Huskies head to Australia and New Zealand, Timmins’ home country, for a 12-day exhibition trip. The next two weeks will be a chance for Timmins and several Huskies to stand out on a team that lost its three leading scorers.

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Thank goodness for Skype or else Sam Timmins might have gone a little stir crazy in Seattle these past few months.

The New Zealand native, who admittedly battled bouts of homesickness, is also grateful to his nana — his mom’s mom — who regularly sent pics from home via Snapchat.

“I get a good laugh out of that,” said the Huskies freshman forward. “It’s really good all the stuff that we have nowadays so I can keep in contact with them. But I’m ready to go home and see them.”

Timmins returns home this week with the Washington men’s basketball team on an exhibition game trip. UW leaves Sunday on the 12-day, five-game trip and will play in Australia and New Zealand.

They’ll lose a day during the 16-hour flight across the international date line and land Tuesday in Melbourne.

Washington plays the Dandenong Rangers and the Frankston Blues — a pair of Aussie professional clubs — before departing for Christchurch, New Zealand, about a 4½-hour drive from Timmins’ hometown Dunedin.

“I think there’s going to be a majority of (his family) at the airport,” Timmins said. “I’m unbelievably excited. I hadn’t seen my family since December. I’m a huge family guy and being away from them for so long has been tough.”

Timmins will play in front of family and friends against the Mainland Eagles on Aug. 7. The Huskies travel to Sydney, Australia the next day for a pair of games and a tour of Sydney Opera House before flying home Aug. 11.

“Playing at home, obviously that’s going to be a lot of fun, but I’m anxious to get back on the court for sort of a game again,” said Timmins, who played as an amateur in 2015 with the professional team Canterbury Rams before joining the Huskies.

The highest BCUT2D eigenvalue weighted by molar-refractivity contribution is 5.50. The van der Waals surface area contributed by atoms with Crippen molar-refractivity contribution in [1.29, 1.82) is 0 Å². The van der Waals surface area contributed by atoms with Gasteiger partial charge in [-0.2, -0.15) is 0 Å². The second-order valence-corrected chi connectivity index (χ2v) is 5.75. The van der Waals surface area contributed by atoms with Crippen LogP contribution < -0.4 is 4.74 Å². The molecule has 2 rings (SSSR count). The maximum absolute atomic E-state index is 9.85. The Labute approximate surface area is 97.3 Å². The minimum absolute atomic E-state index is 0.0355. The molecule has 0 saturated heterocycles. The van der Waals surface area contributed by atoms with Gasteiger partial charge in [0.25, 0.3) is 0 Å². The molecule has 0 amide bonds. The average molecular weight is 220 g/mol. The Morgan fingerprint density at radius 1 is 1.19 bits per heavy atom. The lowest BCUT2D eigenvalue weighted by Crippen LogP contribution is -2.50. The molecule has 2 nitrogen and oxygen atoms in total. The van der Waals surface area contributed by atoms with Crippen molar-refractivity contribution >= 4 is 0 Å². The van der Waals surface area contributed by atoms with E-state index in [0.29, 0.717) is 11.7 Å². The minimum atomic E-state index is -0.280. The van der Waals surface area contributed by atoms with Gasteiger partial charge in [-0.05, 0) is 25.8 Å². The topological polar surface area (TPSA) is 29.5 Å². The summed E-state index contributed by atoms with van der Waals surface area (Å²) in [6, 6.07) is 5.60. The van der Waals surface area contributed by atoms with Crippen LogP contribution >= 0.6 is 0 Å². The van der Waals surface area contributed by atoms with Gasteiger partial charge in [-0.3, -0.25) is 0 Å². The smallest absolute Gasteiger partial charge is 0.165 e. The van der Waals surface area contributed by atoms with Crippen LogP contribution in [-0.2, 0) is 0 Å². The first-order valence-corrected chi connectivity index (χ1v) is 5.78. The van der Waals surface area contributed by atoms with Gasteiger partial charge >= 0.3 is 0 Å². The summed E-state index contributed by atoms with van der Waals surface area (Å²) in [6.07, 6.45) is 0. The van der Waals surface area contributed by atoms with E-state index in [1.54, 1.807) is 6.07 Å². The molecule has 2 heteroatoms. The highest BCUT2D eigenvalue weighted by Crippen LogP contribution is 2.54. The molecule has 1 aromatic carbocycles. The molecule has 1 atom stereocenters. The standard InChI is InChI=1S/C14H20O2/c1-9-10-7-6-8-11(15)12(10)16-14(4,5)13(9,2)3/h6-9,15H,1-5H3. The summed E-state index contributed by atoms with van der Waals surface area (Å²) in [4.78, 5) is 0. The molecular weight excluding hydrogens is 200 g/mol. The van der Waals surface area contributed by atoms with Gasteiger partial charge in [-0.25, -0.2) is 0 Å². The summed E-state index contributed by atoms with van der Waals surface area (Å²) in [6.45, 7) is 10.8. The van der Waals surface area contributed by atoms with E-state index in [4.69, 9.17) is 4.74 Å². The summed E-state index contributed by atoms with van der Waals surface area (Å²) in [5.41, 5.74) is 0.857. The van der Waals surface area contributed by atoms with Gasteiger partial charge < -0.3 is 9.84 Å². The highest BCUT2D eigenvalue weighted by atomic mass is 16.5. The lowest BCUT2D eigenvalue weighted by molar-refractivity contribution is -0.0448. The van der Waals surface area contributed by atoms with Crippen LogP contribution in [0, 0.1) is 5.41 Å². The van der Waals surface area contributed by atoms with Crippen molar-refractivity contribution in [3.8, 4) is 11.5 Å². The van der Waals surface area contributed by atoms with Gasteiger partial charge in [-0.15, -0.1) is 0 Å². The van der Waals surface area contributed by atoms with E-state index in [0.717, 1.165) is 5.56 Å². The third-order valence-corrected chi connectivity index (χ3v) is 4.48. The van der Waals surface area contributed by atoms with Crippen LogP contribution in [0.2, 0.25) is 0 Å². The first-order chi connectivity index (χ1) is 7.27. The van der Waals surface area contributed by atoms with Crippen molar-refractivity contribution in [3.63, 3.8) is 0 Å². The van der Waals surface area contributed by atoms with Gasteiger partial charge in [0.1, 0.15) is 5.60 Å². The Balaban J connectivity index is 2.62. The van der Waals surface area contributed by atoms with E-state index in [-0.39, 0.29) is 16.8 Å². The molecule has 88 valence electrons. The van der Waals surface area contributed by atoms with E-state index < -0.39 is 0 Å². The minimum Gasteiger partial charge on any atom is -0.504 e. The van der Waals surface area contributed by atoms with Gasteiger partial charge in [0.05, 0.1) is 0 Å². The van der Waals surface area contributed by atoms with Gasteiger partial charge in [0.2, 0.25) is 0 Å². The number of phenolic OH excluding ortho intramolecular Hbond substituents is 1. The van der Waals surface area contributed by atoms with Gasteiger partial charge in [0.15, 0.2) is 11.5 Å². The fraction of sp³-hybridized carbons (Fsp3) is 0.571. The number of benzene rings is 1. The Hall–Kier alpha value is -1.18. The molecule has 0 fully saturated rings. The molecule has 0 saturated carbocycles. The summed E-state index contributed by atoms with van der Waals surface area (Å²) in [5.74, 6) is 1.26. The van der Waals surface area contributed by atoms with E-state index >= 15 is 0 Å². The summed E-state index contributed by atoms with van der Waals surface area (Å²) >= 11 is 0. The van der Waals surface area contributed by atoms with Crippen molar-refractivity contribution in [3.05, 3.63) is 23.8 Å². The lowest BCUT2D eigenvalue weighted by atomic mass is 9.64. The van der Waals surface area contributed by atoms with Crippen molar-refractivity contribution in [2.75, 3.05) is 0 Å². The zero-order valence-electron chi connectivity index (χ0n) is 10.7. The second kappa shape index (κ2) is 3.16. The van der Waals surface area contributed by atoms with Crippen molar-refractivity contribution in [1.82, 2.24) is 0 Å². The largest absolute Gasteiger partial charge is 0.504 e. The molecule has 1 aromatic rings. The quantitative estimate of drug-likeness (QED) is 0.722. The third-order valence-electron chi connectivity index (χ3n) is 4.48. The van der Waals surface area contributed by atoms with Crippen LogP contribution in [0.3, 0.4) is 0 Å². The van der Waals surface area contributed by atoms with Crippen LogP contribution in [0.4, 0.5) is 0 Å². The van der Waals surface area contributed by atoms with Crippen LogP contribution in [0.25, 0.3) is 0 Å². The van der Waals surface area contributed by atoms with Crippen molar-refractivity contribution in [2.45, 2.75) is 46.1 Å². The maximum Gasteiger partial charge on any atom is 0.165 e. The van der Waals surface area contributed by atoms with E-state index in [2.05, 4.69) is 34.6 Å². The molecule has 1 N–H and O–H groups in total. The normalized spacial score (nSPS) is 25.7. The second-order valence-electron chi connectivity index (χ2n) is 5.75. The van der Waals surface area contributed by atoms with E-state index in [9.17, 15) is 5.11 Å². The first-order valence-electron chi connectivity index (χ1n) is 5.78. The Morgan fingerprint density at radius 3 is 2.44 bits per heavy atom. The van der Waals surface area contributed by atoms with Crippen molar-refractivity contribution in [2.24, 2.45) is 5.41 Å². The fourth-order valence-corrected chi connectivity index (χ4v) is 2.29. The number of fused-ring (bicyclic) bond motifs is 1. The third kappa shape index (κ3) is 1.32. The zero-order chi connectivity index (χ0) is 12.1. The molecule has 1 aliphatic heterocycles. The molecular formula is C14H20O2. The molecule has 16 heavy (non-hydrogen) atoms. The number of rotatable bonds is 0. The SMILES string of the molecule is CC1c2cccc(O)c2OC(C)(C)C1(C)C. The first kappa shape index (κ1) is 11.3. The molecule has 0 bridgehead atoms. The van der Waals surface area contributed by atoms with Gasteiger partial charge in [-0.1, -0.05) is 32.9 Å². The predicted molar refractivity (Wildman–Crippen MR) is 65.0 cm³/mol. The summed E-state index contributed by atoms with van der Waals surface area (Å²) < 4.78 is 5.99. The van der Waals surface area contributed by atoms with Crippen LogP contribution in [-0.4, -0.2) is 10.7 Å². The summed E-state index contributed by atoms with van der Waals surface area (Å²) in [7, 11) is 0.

During 16 games with the Rams, Timmins averaged 5.7 points and 3.4 assists.

Aside from heralded freshman guard Markelle Fultz, who is expected to be a top pick in next year’s NBA draft, Timmins is perhaps UW’s most intriguing newcomer.

The 19-year-old has racked up some major accomplishments early in life.

Timmins, 6-foot-10 and 275-pounds with a 7-2 wingspan, is arguably New Zealand’s best basketball player since the Oklahoma City Thunder’s Steven Adams.

Timmins established himself as a young rising star among the Kiwis, but he’s a mystery at Washington.

He enrolled in school in January and redshirted the 2015-16 season.

During his second week at UW, Timmins’ reputation as a tough and burly post player grew when he inadvertently gave teammate Devenir Duruisseau a concussion in practice.

Timmins, who played rugby until he was 14, drew immediate comparisons to former UW standout Jon Brockman, who also famously inflicted incidental damage to friends and foes while climbing to the top of Washington’s all-time rebound list.

But that’s where the comparisons end.

“He’s not a swashbuckler like Jon Brockman was,” said Huskies coach Lorenzo Romar, who likened Timmins to Memphis Grizzlies star Marc Gasol and former WSU standout Aron Baynes, another New Zealand native.

Romar praised Timmins for his basketball IQ and said he’s the best passing big man on the team.

Still, it remains to be seen where Timmins falls in the pecking order of front-line players that includes Malik Dime and Noah Dickerson — who both started at times last season — and Duruisseau and newcomer Matthew Atewe.

“When I first watched Sam on film, my first question was can he run with us at the pace that we establish?” Romar said. “Physically he’s fine, but he’s going to have to develop and be a little more athletic and be a little quicker to be able to do that with us.

“And sure enough we watch him out here now and I wouldn’t say that guy doesn’t fit in or he’s too slow. He’s slower than the other quick-twitch guys … but he’s fast enough.”

The next two weeks will be a chance for Timmins and several Huskies to make their case for a significant role on a team that lost its three leading scorers and 63 percent of its scoring.

Romar plans to experiment with the lineups and rotations, hoping to find chemistry among seven returners and five newcomers.

“It’ll be important to give this group a chance to build an identity more than anything,” he said. “Hopefully, when we’re done and coming into the fall (training camp) we would have already established who we are as opposed to trying to obtain that later.”